Papuans feel let down by development record
The Indonesian government under new president Joko Widodo has pinpointed grassroots empowerment as its core approach to development in Papua region, however Jakarta continues to face criticism about ongoing poor human and economic development outcomes for West Papuans.
The Indonesian government under new president Joko Widodo has pinpointed grassroots empowerment as its core approach to development in Papua region.
However, Jakarta continues to face criticism about ongoing poor human and economic development outcomes for West Papuans.
Johnny Blades has more.
One year into power, the Jokowi government appears to have done more groundwork than previous administrations about the development needs of Papuans.
The head of a government taskforce on development in Papua, Judith Dipodiputro is overseeing the construction of a major new market in Sentani for Papuan Mamas to sell homegrown and fresh products.
The market is an integrated complex with education and health facilities, which looks to equip Papuans with skills to compete in modern market mechanisms.
"Because the idea is that the communities have to be part of the supply chain that exists in Papua. And hopefully one day outside Papua. And this supply chain starts from their village. They should be able to produce in an amount that allows them to become traders and not keep on being barters. But then again we need to educate them."
But among Papuans, Jakarta has a reputation for talking and not so much for listening.
It's partly why the Special Autonomy package granted to Papua some fifteen years ago, and designed to provide for improved health and education services as well as economic opportunity for the region's indigenous people, is deemed a failure by many Papuans.
Wynand Watory is a former Papuan political leader.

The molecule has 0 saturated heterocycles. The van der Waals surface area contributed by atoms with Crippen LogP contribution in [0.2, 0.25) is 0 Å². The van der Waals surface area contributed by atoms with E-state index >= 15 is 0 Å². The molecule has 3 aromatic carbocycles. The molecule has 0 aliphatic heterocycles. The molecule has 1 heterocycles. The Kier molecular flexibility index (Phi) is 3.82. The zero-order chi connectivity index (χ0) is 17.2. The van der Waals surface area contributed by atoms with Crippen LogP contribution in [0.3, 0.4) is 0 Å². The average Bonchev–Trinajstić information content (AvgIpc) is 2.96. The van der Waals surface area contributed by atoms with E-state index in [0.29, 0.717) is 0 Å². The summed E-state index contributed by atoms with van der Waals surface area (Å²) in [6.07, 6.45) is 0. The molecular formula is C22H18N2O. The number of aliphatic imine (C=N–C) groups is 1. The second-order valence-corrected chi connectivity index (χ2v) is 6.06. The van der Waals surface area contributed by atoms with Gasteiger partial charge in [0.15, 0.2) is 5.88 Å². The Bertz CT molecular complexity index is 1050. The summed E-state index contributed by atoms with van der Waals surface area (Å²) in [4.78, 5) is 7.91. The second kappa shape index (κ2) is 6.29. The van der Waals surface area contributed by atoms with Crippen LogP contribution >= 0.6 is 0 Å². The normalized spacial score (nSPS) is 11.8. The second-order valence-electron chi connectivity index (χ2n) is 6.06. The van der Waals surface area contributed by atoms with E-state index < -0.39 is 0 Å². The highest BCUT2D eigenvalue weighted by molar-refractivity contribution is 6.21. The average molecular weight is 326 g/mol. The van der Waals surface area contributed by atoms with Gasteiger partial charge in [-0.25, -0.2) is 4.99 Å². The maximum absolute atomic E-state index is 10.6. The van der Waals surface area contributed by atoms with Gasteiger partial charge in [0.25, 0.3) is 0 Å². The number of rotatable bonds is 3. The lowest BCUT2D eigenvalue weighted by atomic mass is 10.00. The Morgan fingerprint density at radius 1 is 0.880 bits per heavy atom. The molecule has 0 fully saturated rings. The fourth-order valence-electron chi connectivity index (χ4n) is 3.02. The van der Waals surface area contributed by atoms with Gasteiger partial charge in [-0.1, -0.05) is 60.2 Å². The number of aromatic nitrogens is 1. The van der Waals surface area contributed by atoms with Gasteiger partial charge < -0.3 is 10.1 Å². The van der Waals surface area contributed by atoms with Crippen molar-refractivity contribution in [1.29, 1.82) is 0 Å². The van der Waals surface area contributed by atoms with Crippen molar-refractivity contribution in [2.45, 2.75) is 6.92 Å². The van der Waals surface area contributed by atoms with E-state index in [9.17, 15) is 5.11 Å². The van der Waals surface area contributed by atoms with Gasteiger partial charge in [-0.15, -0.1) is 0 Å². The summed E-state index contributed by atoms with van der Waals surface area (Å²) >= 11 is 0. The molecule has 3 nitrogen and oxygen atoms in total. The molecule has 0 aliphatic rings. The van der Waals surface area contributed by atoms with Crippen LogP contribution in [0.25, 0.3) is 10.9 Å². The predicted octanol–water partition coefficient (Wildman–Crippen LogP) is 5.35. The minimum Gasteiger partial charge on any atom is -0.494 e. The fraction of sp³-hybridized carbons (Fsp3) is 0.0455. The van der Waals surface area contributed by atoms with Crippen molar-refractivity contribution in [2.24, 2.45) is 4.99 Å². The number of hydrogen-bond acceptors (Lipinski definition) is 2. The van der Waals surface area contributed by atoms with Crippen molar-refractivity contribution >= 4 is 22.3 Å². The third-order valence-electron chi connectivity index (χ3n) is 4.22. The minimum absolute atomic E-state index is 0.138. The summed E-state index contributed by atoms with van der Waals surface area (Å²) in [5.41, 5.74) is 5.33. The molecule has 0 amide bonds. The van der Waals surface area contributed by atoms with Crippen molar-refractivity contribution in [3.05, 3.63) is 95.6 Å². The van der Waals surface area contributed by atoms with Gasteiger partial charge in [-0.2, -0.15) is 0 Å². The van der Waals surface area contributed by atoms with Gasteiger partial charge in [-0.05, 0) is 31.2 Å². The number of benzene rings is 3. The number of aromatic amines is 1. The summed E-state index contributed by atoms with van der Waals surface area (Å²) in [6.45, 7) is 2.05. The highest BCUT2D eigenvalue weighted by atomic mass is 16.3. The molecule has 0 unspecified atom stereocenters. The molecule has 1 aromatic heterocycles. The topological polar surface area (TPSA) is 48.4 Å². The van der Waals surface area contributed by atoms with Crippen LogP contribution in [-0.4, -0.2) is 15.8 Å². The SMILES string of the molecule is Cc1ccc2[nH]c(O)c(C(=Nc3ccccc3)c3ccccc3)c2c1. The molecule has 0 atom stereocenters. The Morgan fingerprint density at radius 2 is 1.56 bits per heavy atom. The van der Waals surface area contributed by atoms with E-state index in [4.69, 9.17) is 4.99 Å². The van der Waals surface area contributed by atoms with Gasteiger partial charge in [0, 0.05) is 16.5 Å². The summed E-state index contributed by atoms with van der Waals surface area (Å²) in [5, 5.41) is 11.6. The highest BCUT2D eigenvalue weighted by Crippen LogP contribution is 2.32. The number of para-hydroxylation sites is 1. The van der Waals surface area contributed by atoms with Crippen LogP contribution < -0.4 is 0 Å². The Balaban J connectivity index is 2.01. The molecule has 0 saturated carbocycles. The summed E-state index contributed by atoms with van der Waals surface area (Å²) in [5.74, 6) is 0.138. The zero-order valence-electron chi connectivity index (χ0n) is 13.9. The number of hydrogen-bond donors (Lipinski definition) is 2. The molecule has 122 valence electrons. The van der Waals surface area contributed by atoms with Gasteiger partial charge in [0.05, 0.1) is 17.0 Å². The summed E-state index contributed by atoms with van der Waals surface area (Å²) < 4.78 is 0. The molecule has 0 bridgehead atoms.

"Autonomy is the middle way but after 15 years implemented special autonomy, making this a big problem for people right now. And then we have no future. Why? Because the situation in education and health and economy it has not changed. But right now people have, migrants from Indonesia have come to Papua, made the problems become big for us."
The continuing pattern of transmigration - both state-sponsored and spontaneous - whereby people from other, over-populated parts of Indonesia are resettled in Papua is identified by the likes of the Governor of Papua province, Lucas Enembe, as a factor holding Papuan development back.
"I have said to media that I refuse transmigration from outside Papua coming into Papua. But I do support local migration from one place in Papua to other places in Papua. Why I refuse migration like transmigration is because it triggers more unemployment for the native Papuans. There are many native Papuans that live in poverty. Then the question is 'do we have enough capacity to compete with other migrants coming in to Papua from other places."
Various national government figures argue transmigration is beneficial to Papuans because it encourages them to learn new skills and to compete in modern systems.